Two experiments with three different configurations for each were conducted to evaluate the proposed solution. The goal of the first experiment is to test the effectiveness of the solution on lightly loaded data centers while the second experiment tests the solution in more loaded cloud data centers. These scenarios are considered relevant because we need to be confident that: (i) the opportunities that exist to save energy are exploited in lightly loaded settings, and (ii) adaptation costs and attempts at energy saving do not lead to more SLAs being missed in a heavily loaded setting. Eventually, an experiment has been conducted to measure the execution time and compare the profit gained from applying both the utility-based and the heuristics-based solutions.

Experiments descriptions and results

Experiment 1: lightly loaded cloud data centres

Experiment 1 aims to appraise the effectiveness of the proposed utility based solution in a lightly loaded data center. In this experiment, the number of VMs is the same as the number of PMs that they will be allocated to. Three different configurations have been chosen for testing lightly loaded data centers:
  1. 1.

    Configuration 1.1: 50 VMs allocated to 50 PMs.

     
  2. 2.

    Configuration 1.2: 100 VMs allocated to 100 PMs.

     
  3. 3.

    Configuration 1.3: 150 VMs allocated to 150 PMs.

     
Figure 5 shows a scatter plot that presents the results of running Configuration 1.1. Each point in the scatter plot shows the results for a run of a workload; the vertical axis reports the energy consumed by the run and the horizontal axis shows the percentage of time when SLAs are not met. Thus a position in the bottom left of the chart is best. The blue triangles are results for the utility-based approach and the orange dots for the heuristic approach. The utility-based solution reduced energy consumption on average by about 10 % and reduced the time in which SLAs were being violated by around 29 %.
https://static-content.springer.com/image/art%3A10.1186%2Fs13677-016-0067-7/MediaObjects/13677_2016_67_Fig5_HTML.gif
Fig. 5

Overall SLA violations to energy consumption from running Configuration 1.1, 10 times. The blue triangles represent results from the utility-based solution while orange circles represent the heuristics-based one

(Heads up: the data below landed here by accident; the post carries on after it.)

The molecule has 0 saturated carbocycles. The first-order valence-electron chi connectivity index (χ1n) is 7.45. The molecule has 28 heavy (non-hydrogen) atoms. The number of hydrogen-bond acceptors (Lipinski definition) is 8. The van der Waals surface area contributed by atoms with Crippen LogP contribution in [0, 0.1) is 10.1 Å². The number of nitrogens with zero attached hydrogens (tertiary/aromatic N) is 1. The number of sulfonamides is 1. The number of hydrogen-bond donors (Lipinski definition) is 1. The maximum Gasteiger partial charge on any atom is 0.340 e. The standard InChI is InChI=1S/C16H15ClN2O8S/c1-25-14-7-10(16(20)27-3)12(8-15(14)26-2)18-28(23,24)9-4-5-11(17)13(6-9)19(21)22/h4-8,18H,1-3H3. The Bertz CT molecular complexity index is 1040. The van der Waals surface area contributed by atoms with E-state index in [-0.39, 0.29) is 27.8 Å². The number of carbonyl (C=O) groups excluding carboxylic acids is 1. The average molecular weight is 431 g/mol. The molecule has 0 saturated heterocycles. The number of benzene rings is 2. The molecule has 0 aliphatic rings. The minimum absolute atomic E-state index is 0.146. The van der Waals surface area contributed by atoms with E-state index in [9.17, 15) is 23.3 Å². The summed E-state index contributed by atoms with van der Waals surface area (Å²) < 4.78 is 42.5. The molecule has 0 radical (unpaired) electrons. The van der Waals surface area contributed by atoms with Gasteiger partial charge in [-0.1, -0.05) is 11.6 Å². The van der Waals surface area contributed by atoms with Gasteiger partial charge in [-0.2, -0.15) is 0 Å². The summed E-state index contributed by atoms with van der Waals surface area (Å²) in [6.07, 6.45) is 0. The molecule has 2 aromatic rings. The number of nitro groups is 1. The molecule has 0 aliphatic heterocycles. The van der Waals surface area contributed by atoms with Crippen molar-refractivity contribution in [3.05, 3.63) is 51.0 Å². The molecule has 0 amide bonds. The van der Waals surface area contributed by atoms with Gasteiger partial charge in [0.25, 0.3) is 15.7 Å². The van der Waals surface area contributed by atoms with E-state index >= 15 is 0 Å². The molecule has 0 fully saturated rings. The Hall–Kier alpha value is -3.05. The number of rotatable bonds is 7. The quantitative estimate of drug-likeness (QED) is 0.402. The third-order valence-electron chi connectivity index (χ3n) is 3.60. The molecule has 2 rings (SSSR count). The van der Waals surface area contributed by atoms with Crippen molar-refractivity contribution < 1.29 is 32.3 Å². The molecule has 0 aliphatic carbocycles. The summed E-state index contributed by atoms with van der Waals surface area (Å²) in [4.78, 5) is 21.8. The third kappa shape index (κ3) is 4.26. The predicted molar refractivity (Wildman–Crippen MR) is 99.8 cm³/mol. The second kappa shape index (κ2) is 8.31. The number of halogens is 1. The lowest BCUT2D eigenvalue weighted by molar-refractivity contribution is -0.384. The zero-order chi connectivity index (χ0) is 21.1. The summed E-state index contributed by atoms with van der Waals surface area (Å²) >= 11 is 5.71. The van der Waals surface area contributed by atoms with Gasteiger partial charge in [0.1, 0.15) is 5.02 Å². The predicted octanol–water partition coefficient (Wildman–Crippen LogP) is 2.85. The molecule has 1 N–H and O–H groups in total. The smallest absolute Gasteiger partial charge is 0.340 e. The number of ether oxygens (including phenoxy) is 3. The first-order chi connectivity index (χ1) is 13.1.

Figure 6 demonstrates the results of running Configuration 1.2. The utility based solution reduced average energy consumption by about 5 % and the time in which SLAs were being violated on average by around 38 %.
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Fig. 6

Overall SLA violations to energy consumption after running Configuration 1.2, 10 times. The blue triangles depict results from the utility-based approach while orange circles represent the heuristics-based one

Figure 7 exhibits the results of running Configuration 1.3. The utility based solution improved energy consumption by about 5 % and reduced the time in which SLAs were being violated on average by about 40 % compared to the results of the heuristics based solution.
https://static-content.springer.com/image/art%3A10.1186%2Fs13677-016-0067-7/MediaObjects/13677_2016_67_Fig7_HTML.gif
Fig. 7

Overall SLA violations to energy consumption after running Configuration 1.3, 10 times. The blue triangles represent results from the utility-based approach while orange circles represent the heuristics-based one

For lightly-loaded data centers, the proposed utility-based solution outperforms the heuristics-based one in terms of energy savings and reduction of SLA violations, as summarized in the average values of Experiment 1 in Figs. 8 and 9. Furthermore, the average values of Experiment 1, shown in Figs. 10 and 11, demonstrate that the utility-based solution saves energy consumption and reduces the overall SLAVs using a smaller number of VMs migrations and PMs shutdowns. Experiment 1 shows an average saving in energy consumption in lightly loaded data centers of approximately 5 % and an average reduction in SLA violations of around 36 %. Finally, the average number of VMs migrations and PMs shutdowns in the utility-based solution represent only around 16 and 5 % respectively, of the migrations and PMs shutdowns in the heuristics-based one.
https://static-content.springer.com/image/art%3A10.1186%2Fs13677-016-0067-7/MediaObjects/13677_2016_67_Fig8_HTML.gif
Fig. 8

Average energy consumption, from Experiment 1. The blue columns represent average energy consumption from the utility-based solution while the orange ones from the heuristics-based

https://static-content.springer.com/image/art%3A10.1186%2Fs13677-016-0067-7/MediaObjects/13677_2016_67_Fig9_HTML.gif
Fig. 9

Average SLA violations from Experiment 1. The blue columns represent average number of the overall SLAVs from the utility-based approach while the orange ones from the heuristics-based

https://static-content.springer.com/image/art%3A10.1186%2Fs13677-016-0067-7/MediaObjects/13677_2016_67_Fig10_HTML.gif
Fig. 10

Average number of VM migrations from Experiment 1. The blue columns represent the average number of VM migrations from the utility-based approach while the orange ones from the heuristics-based

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Fig. 11

Average number of PM shutdowns from Experiment 1. The blue columns represent the average number of PM shutdowns from the utility-based approach while the orange ones from the heuristics-based